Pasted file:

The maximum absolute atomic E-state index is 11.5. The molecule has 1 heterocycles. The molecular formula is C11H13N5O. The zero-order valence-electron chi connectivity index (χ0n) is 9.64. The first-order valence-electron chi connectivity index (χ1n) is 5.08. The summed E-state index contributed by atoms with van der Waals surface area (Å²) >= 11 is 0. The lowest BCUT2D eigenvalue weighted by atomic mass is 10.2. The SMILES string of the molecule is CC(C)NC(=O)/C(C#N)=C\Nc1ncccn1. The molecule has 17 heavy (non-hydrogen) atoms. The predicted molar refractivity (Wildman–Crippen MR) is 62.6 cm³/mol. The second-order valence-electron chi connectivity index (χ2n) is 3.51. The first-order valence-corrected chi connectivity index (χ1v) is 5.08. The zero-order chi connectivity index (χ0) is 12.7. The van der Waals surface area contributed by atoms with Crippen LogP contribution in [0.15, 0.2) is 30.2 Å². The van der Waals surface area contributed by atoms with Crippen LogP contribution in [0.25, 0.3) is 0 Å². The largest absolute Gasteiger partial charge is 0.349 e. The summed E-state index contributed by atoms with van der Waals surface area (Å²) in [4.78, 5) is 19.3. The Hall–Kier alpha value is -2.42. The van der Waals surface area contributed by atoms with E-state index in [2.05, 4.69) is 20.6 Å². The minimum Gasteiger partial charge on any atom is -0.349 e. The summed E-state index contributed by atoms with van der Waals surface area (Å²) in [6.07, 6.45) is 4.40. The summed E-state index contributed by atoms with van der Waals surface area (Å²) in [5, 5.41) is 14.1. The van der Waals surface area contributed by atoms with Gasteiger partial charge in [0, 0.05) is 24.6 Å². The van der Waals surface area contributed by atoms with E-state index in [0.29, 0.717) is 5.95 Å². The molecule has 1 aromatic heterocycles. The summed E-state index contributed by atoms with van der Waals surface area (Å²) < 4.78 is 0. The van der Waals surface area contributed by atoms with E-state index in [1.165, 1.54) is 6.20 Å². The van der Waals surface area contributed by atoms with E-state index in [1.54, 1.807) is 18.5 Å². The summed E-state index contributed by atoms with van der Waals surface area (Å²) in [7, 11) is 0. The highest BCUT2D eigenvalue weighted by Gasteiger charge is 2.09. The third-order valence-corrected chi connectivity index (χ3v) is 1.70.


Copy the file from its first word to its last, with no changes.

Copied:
The maximum absolute atomic E-state index is 11.5. The molecule has 1 heterocycles. The molecular formula is C11H13N5O. The zero-order valence-electron chi connectivity index (χ0n) is 9.64. The first-order valence-electron chi connectivity index (χ1n) is 5.08. The summed E-state index contributed by atoms with van der Waals surface area (Å²) >= 11 is 0. The lowest BCUT2D eigenvalue weighted by atomic mass is 10.2. The SMILES string of the molecule is CC(C)NC(=O)/C(C#N)=C\Nc1ncccn1. The molecule has 17 heavy (non-hydrogen) atoms. The predicted molar refractivity (Wildman–Crippen MR) is 62.6 cm³/mol. The second-order valence-electron chi connectivity index (χ2n) is 3.51. The first-order valence-corrected chi connectivity index (χ1v) is 5.08. The zero-order chi connectivity index (χ0) is 12.7. The van der Waals surface area contributed by atoms with Crippen LogP contribution in [0.15, 0.2) is 30.2 Å². The van der Waals surface area contributed by atoms with Crippen LogP contribution in [0.25, 0.3) is 0 Å². The largest absolute Gasteiger partial charge is 0.349 e. The summed E-state index contributed by atoms with van der Waals surface area (Å²) in [4.78, 5) is 19.3. The Hall–Kier alpha value is -2.42. The van der Waals surface area contributed by atoms with E-state index in [2.05, 4.69) is 20.6 Å². The minimum Gasteiger partial charge on any atom is -0.349 e. The summed E-state index contributed by atoms with van der Waals surface area (Å²) in [6.07, 6.45) is 4.40. The summed E-state index contributed by atoms with van der Waals surface area (Å²) in [5, 5.41) is 14.1. The van der Waals surface area contributed by atoms with Gasteiger partial charge in [0, 0.05) is 24.6 Å². The van der Waals surface area contributed by atoms with E-state index in [0.29, 0.717) is 5.95 Å². The molecule has 1 aromatic heterocycles. The summed E-state index contributed by atoms with van der Waals surface area (Å²) < 4.78 is 0. The van der Waals surface area contributed by atoms with E-state index in [1.165, 1.54) is 6.20 Å². The van der Waals surface area contributed by atoms with E-state index in [1.54, 1.807) is 18.5 Å². The summed E-state index contributed by atoms with van der Waals surface area (Å²) in [7, 11) is 0. The highest BCUT2D eigenvalue weighted by Gasteiger charge is 2.09. The third-order valence-corrected chi connectivity index (χ3v) is 1.70.